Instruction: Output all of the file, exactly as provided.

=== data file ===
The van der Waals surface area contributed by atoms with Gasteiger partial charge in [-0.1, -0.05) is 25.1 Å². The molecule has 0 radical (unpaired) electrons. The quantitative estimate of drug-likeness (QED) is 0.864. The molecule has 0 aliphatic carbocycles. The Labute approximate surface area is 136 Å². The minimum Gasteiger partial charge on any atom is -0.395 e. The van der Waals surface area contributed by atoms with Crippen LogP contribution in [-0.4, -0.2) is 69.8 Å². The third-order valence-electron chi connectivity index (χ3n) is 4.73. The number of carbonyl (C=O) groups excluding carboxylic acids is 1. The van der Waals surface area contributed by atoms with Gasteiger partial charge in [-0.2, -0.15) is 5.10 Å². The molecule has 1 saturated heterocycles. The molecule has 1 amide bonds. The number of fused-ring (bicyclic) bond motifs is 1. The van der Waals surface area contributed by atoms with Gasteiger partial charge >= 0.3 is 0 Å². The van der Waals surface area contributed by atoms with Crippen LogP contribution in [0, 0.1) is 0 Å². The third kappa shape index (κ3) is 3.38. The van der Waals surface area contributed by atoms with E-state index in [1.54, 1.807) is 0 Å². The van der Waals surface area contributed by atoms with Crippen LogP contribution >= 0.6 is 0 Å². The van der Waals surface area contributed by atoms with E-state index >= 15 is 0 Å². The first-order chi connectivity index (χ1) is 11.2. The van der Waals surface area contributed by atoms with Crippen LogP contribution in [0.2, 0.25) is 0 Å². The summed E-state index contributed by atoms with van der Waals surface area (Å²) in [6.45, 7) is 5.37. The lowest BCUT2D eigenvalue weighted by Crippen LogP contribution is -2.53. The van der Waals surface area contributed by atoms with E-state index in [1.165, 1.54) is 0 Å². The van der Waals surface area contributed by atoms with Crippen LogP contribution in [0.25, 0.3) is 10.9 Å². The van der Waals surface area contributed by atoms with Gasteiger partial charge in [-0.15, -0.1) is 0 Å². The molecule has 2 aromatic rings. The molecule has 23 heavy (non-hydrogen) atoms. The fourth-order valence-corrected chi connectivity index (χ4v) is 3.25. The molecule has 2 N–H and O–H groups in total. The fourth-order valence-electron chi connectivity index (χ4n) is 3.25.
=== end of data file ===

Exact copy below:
The van der Waals surface area contributed by atoms with Gasteiger partial charge in [-0.1, -0.05) is 25.1 Å². The molecule has 0 radical (unpaired) electrons. The quantitative estimate of drug-likeness (QED) is 0.864. The molecule has 0 aliphatic carbocycles. The Labute approximate surface area is 136 Å². The minimum Gasteiger partial charge on any atom is -0.395 e. The van der Waals surface area contributed by atoms with Crippen LogP contribution in [-0.4, -0.2) is 69.8 Å². The third-order valence-electron chi connectivity index (χ3n) is 4.73. The number of carbonyl (C=O) groups excluding carboxylic acids is 1. The van der Waals surface area contributed by atoms with Gasteiger partial charge in [-0.2, -0.15) is 5.10 Å². The molecule has 1 saturated heterocycles. The molecule has 1 amide bonds. The number of fused-ring (bicyclic) bond motifs is 1. The van der Waals surface area contributed by atoms with Gasteiger partial charge >= 0.3 is 0 Å². The van der Waals surface area contributed by atoms with Crippen LogP contribution in [0, 0.1) is 0 Å². The third kappa shape index (κ3) is 3.38. The van der Waals surface area contributed by atoms with E-state index in [1.54, 1.807) is 0 Å². The van der Waals surface area contributed by atoms with Crippen LogP contribution >= 0.6 is 0 Å². The van der Waals surface area contributed by atoms with E-state index >= 15 is 0 Å². The first-order chi connectivity index (χ1) is 11.2. The van der Waals surface area contributed by atoms with Crippen LogP contribution in [0.2, 0.25) is 0 Å². The summed E-state index contributed by atoms with van der Waals surface area (Å²) in [6.45, 7) is 5.37. The lowest BCUT2D eigenvalue weighted by Crippen LogP contribution is -2.53. The van der Waals surface area contributed by atoms with E-state index in [1.165, 1.54) is 0 Å². The van der Waals surface area contributed by atoms with Crippen LogP contribution in [0.25, 0.3) is 10.9 Å². The van der Waals surface area contributed by atoms with Gasteiger partial charge in [-0.15, -0.1) is 0 Å². The molecule has 2 aromatic rings. The molecule has 23 heavy (non-hydrogen) atoms. The fourth-order valence-corrected chi connectivity index (χ4v) is 3.25. The molecule has 2 N–H and O–H groups in total. The fourth-order valence-electron chi connectivity index (χ4n) is 3.25.